(b) For student media to be considered disruptive, specific facts must exist upon which could reasonably forecast that a likelihood of immediate, substantial material disruption to normal school activity would occur if the material were further distributed or has occurred as a result of the material’s distribution or dissemination. Mere undifferentiated fear of apprehension of disturbances is not enough; school administrators must be able affirmatively to show substantial facts that reasonably support a forecast of likely disruption.
(c) In determining whether student media is disruptive, consideration must be given to the context of the distribution as well as the content of the material. In this regard, consideration should be given to past experience in the school with similar material, past experience in the school in dealing with and supervising the students in the school, current events influencing student attitudes and behavior and whether there have been any instances of actual or threatened disruption prior to or contemporaneously with the dissemination of the student publication in question.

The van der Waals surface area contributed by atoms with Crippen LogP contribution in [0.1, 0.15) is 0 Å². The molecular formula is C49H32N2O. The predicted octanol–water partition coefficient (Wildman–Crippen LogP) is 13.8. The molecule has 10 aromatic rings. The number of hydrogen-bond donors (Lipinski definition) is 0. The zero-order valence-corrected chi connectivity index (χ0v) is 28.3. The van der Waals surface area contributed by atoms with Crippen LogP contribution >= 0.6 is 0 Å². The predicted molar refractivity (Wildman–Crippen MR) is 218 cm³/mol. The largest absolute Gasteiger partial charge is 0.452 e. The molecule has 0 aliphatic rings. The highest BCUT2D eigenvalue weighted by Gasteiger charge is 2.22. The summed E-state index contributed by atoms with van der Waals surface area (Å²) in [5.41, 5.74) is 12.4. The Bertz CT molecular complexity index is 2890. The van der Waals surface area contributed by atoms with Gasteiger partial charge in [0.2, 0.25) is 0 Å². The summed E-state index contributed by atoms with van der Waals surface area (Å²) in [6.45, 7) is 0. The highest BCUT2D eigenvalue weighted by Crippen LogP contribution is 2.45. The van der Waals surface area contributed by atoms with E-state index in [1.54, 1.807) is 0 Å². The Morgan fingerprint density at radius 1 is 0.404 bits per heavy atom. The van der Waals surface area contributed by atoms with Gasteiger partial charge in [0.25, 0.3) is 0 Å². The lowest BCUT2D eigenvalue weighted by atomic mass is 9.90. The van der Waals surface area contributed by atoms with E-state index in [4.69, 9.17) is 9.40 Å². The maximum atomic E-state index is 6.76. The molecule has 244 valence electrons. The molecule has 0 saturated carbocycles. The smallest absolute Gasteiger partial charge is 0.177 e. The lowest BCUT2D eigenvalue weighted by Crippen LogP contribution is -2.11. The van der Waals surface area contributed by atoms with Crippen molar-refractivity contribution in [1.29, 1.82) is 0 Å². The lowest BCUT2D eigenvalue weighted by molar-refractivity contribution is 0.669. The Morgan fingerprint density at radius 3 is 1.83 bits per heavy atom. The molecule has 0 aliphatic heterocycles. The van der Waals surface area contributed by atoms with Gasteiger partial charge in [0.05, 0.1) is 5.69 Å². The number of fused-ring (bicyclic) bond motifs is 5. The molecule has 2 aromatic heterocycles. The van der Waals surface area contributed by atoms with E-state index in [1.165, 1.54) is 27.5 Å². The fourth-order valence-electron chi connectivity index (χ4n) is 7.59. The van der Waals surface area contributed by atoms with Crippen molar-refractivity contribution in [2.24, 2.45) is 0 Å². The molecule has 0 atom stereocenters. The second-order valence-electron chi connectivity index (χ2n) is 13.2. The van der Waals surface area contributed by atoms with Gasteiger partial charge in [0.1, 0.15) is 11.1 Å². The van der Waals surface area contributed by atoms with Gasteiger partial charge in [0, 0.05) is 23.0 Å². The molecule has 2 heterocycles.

(d) School officials must protect advocates of unpopular viewpoints.
(e) “School activity” means educational student activity sponsored by the school and includes, by way of example and not by way of limitation, classroom work, official assemblies and other similar gatherings, school athletic contests, band concerts, school plays and scheduled in-school lunch periods.

4.) Material that is considered derogatory to any race, gender, sexual orientation, disability, medical condition, age, religion, color, ethnic group, familial/marital status or any slur pertaining to any or all of these parties.